Kakeibo: The Mindful Japanese Budgeting System That Can Help You Save
Have you ever gone a little overboard with a shopping spree and spent more than you planned? We’re probably all familiar with that feeling — avoiding checking your bank account because you know it’ll be painful.
It’s easy to let your spending get away from you, especially with auto-pay and apps like Venmo that just make spending so easy. Often times, out-of-control spending can be helped by some simple mindfulness exercises to get us back on track. That’s where kakeibo comes in.
Kakeibo is the Japanese practice of mindful budgeting. It’s the process of journaling your income and expenses based on four categories: wants, needs, culture, and unexpected expenses. By simplifying and streamlining your finances, you’ll be able to more easily notice where your money is going and how you can improve. It emphasizes learning and not being hard on yourself, with the goal of achieving long-term financial milestones. Celebrate the little things and take each day step by step.
Modern payment technologies like debit cards, Apple Pay and one-click checkout have made the physical act of spending money effortless. We no longer have to pay such close attention to our spending, as in the days of cash transactions and balancing checkbooks. But while modern technology is convenient, it can also lead to mindless spending, making saving difficult.
The Japanese tradition of using a kakeibo, which translates to “household finance ledger,” offers an easy solution to mindless spending habits. This budgeting system combines tracking purchases with the habit of mindfulness in order to reign in unnecessary spending and help you achieve savings goals.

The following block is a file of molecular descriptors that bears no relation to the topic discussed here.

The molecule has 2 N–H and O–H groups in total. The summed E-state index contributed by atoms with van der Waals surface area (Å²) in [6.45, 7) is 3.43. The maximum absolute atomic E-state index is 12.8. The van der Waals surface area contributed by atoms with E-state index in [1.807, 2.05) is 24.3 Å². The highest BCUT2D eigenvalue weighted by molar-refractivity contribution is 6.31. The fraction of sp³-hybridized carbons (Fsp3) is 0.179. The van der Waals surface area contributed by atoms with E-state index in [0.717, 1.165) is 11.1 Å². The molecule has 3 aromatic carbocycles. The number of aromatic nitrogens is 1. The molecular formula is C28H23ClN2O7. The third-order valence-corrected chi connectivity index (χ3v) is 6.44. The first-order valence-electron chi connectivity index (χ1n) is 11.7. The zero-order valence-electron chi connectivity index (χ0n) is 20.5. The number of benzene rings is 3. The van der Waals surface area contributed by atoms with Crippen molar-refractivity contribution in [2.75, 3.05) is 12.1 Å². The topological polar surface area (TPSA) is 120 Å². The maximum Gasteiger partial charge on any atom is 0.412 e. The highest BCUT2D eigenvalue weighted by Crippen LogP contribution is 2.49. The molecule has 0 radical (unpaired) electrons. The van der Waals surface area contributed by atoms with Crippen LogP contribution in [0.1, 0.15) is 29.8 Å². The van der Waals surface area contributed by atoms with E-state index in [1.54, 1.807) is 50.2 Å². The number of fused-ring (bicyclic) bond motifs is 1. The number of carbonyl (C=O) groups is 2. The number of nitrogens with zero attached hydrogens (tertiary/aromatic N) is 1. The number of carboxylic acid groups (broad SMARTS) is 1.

What Is Kakeibo?
Created in 1904 by the Japanese journalist Hani Motoko as an accounting system for housewives, kakeibo is designed to give you control of your budget and make you aware of spending habits. It’s a simple system that asks users to answer four questions:
- How much money do you have available?
- How much would you like to save?
- How much are you spending?
- How can you improve?
Although a kakeibo is a simple ledger, it’s a fairly ingenious method to many Westerners, especially young people who are accustomed to keeping up with their finances on their computers and phones. Kakeibo requires you to write down everything you buy and streamline your budget by grouping purchases into four categories:
- Needs. Things you can’t live without, like food, toilet paper and shampoo.
- Wants. Purchases you enjoy but don’t need, like a takeout meal or pair of new shoes.
- Culture. Things like books and museum visits.
- Unexpected. Expenses you weren’t anticipating, like a doctor’s visit or car repair.
The four category system helps kakeibo users become more mindful of their spending habits and avoid wasting money on things that don’t align with their goals.
Why Use Kakeibo?
A kakeibo is an excellent tool for those who are interested in minimalism à la Marie Kondo. Its special attention to mindfulness separates it from other budgeting systems, making it a good match for those who want to ensure their money goes toward the things that bring joy to their lives.
Some benefits of kakeibo are:
- It simplifies finances by grouping spending into four distinct categories.